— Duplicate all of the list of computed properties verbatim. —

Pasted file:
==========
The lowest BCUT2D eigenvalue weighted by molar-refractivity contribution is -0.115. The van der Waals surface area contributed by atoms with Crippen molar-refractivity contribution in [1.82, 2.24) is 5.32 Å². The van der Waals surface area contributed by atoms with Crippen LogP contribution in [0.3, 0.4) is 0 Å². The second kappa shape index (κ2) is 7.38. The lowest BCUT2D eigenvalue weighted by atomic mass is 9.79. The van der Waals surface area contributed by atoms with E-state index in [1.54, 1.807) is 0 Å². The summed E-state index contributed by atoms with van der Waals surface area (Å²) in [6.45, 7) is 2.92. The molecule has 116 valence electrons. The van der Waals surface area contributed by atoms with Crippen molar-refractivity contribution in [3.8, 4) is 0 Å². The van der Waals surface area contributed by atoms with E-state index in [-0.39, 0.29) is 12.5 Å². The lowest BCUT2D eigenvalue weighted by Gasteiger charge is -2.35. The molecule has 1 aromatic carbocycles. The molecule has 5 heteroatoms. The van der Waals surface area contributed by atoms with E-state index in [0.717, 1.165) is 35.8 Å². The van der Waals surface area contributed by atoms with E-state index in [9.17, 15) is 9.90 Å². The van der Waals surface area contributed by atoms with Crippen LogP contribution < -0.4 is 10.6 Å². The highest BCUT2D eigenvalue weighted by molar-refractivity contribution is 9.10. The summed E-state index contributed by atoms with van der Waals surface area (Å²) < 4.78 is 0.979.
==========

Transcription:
The lowest BCUT2D eigenvalue weighted by molar-refractivity contribution is -0.115. The van der Waals surface area contributed by atoms with Crippen molar-refractivity contribution in [1.82, 2.24) is 5.32 Å². The van der Waals surface area contributed by atoms with Crippen LogP contribution in [0.3, 0.4) is 0 Å². The second kappa shape index (κ2) is 7.38. The lowest BCUT2D eigenvalue weighted by atomic mass is 9.79. The van der Waals surface area contributed by atoms with E-state index in [1.54, 1.807) is 0 Å². The summed E-state index contributed by atoms with van der Waals surface area (Å²) in [6.45, 7) is 2.92. The molecule has 116 valence electrons. The van der Waals surface area contributed by atoms with Crippen molar-refractivity contribution in [3.8, 4) is 0 Å². The van der Waals surface area contributed by atoms with E-state index in [-0.39, 0.29) is 12.5 Å². The lowest BCUT2D eigenvalue weighted by Gasteiger charge is -2.35. The molecule has 1 aromatic carbocycles. The molecule has 5 heteroatoms. The van der Waals surface area contributed by atoms with E-state index in [0.717, 1.165) is 35.8 Å². The van der Waals surface area contributed by atoms with E-state index in [9.17, 15) is 9.90 Å². The van der Waals surface area contributed by atoms with Crippen LogP contribution < -0.4 is 10.6 Å². The highest BCUT2D eigenvalue weighted by molar-refractivity contribution is 9.10. The summed E-state index contributed by atoms with van der Waals surface area (Å²) < 4.78 is 0.979.